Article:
Postol, a vocal critic of the Iron Dome, has based a portion of his research on open source pictures and video of the Iron Dome’s Tamim interceptor contrails, the visible smoke path left by a missile. He told Al Jazeera that these showed “that 80-90 percent of the time, the Iron Dome [missiles] are not even close to the correct engagement geometry”, and added that the Iron Dome system is not engaging rockets head-on and therefore not working as it should.

Postol said the video evidence of the contrails is damning; not because it might show a successful rocket detonation, but because it shows the sudden changes in course made when the interceptor realises it is not on a direct path to the incoming rocket. The contrails show the Tamir interceptor attempting to engage the rocket side on, with a success rate of virtually zero.

A report written by Yiftah Shapir, of Israel’s Institute of National Security Studies, contradicted Postol and Lloyd’s findings, however. Shapir said the majority of the video evidence Postol examined was not filmed in a scientific manner, and said that several of the clips could be of the same event, filmed from different angles.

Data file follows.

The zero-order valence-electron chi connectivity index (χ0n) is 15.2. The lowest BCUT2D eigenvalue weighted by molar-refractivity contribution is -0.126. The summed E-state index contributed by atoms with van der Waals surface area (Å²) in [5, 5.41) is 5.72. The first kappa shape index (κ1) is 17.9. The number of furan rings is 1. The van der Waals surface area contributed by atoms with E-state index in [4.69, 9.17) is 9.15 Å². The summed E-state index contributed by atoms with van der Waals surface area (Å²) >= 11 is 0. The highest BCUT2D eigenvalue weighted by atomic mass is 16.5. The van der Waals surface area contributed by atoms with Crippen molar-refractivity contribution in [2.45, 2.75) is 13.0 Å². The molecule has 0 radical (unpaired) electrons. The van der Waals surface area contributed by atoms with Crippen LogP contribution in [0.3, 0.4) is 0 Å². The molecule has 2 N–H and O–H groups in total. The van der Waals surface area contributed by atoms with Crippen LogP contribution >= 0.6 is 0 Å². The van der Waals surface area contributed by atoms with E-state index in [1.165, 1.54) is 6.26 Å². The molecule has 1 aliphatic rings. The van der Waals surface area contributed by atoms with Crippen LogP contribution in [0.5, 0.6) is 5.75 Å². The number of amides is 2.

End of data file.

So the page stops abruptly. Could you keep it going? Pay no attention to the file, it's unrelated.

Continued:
“There is no way that a smartphone camera could distinguish between a double and a single explosion,” Shapir wrote.

But Lloyd argued that even when the rockets are being intercepted, they aren’t necessarily being neutralised. The warheads contained in Palestinian rockets are “very difficult to detonate because they are made with thick steel cases… backed with insensitive TNT explosive”, he found.

OPINION: A war to market the Iron Dome

Israel has reported that each interceptor missile costs $50-90,000, but Postol has suggested the real cost was closer to $200,000 or higher, basing his estimate on the $400,000 price tag for each Sidewinder missile, an air-to-air missile that resembles the Iron Dome interceptors in basic architecture and manufcaturing processes. 

Still, Israel has benefitted from some $225m in additional US cash assistance for Iron Dome technology during its latest Gaza offensive. The US had originally pledged $351m to fund the system in the fiscal year 2015.

“Iron Dome has intercepted most of the rockets it has fired at our cities. We have invested considerable capital in it and it is proving itself,” Israeli Prime Minister Benjamin Netanyahu said on July 20.